Visit Your Local PBS Station PBS Home PBS Home Programs A-Z TV Schedules Watch Video Donate Shop PBS Search PBS
Forgotten Genius

Career Milestones

Born the grandson of Alabama slaves during segregation in 1899 and facing a lifetime of personal and professional challenges, Percy Lavon Julian nevertheless went on to become one of the 20th century's most influential scientists. His work with steroids and alkaloids helped bring about a host of affordable and effective treatments for diseases like rheumatoid arthritis and glaucoma, benefiting millions worldwide. Here, examine a sampling of this forgotten chemist's most important scientific and medical breakthroughs.—Rima Chaddha


Engine
Enlarge this image

 

Doctorate by alkaloid (1929-1931)
In 1929, Percy Julian won the opportunity to pursue a dream he had held for more than a decade: a doctorate in chemistry. Funded by a grant from the Rockefeller Foundation, he enrolled at the University of Vienna and began work on alkaloids. His task was to isolate and identify the active ingredient in the Austrian shrub Corydalis cava, an alkaloid that scientists had found could soothe pain and calm heart palpitations. This meant breaking the molecule apart, atom by atom, then deducing its structure—a daunting job at the time for even the most experienced chemists. Julian succeeded, and in 1931 he became only the fourth African-American in history to gain a Ph.D. in chemistry. He returned to the States, ready to launch a career in chemistry (including later, seminal work using another alkaloid called physostigmine from the calabar bean, left).



Prop
Enlarge this image
 

Chemical tour de force (1932-1935)
Not long after his return from Vienna, Julian suddenly faced personal and professional problems that threatened to end his career just as it was beginning. In characteristically bold fashion, he resolved to take on a challenge that could save or destroy him as a chemist: synthesizing physostigmine. This alkaloid proved effective in treating glaucoma, a disease responsible for 15 percent of all cases of blindness in the United States. Any scientist who could fully synthesize the alkaloid in a lab would receive considerable international attention, but pursuing physostigmine was risky. Leading organic chemist Sir Robert Robinson had already published nine papers on the alkaloid, and Julian chanced committing professional suicide by challenging the expert's findings. In the end, Julian and colleague Josef Pikl proved Robinson in error and completed the synthesis, a coup that many chemists still marvel at today.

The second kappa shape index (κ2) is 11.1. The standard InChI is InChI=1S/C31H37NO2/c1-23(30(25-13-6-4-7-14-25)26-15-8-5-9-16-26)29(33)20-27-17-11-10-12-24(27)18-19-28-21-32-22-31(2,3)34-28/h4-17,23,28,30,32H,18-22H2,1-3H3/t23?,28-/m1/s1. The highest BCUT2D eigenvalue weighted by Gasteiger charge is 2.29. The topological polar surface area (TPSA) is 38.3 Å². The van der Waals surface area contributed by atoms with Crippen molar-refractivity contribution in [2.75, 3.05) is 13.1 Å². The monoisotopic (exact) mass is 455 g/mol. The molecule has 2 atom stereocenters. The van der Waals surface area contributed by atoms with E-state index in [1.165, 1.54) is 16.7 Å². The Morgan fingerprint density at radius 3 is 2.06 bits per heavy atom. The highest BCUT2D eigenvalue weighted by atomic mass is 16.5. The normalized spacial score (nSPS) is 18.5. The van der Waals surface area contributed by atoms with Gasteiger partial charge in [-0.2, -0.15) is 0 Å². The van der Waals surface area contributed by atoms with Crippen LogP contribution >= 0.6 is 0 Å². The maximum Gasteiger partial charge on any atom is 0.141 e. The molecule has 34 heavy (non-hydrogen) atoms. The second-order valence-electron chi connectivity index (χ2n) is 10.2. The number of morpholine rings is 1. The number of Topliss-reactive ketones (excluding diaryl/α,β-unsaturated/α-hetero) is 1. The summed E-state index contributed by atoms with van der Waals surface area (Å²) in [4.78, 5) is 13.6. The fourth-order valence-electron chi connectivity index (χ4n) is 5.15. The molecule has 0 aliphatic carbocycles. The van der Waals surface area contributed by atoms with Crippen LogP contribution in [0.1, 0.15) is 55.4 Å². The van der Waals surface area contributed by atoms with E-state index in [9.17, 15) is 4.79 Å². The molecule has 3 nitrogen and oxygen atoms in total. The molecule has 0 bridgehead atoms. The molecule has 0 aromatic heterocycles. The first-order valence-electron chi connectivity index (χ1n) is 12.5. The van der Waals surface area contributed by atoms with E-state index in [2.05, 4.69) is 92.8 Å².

Wing Structure
Enlarge this image

 

Breaking into industry (1936)
His success with physostigmine led directly to Julian landing the position of director of research at Chicago's Glidden Company, a stunning achievement given that most black chemists were all but entirely blocked from industry during the 1930s. In his 17 years at Glidden, Julian would obtain over 100 patents, thanks mostly to the versatile soybean plant. Using this so-called "miracle bean," he developed dozens of products, from water-based paints to paper coating to protein-rich foods, soon generating millions in revenue for the company.



Landing Gear
Enlarge this image

 

Stigmasterol (1939)
One of Julian's greatest scientific accomplishments resulted from an accident that could have cost him his job at Glidden. Water leaked into a tank filled with $160,000 worth of pure soybean oil, causing the liquid to spoil and a white sludge to form. Within the sludge, however, lay crystals Julian recognized as stigmasterol, a plant steroid that could be converted into the pregnancy hormone progesterone. Doctors prescribed progesterone to women in an attempt to curb miscarriages, but until Julian's discovery, the drug was simply too costly for many patients to afford. Although he was not the first to convert stigmasterol into progesterone, Julian was the first to produce the hormone affordably and in bulk. Through this achievement and later hormonal research, Julian helped launch the steroid industry, whose products would eventually include cortisone and the birth control pill.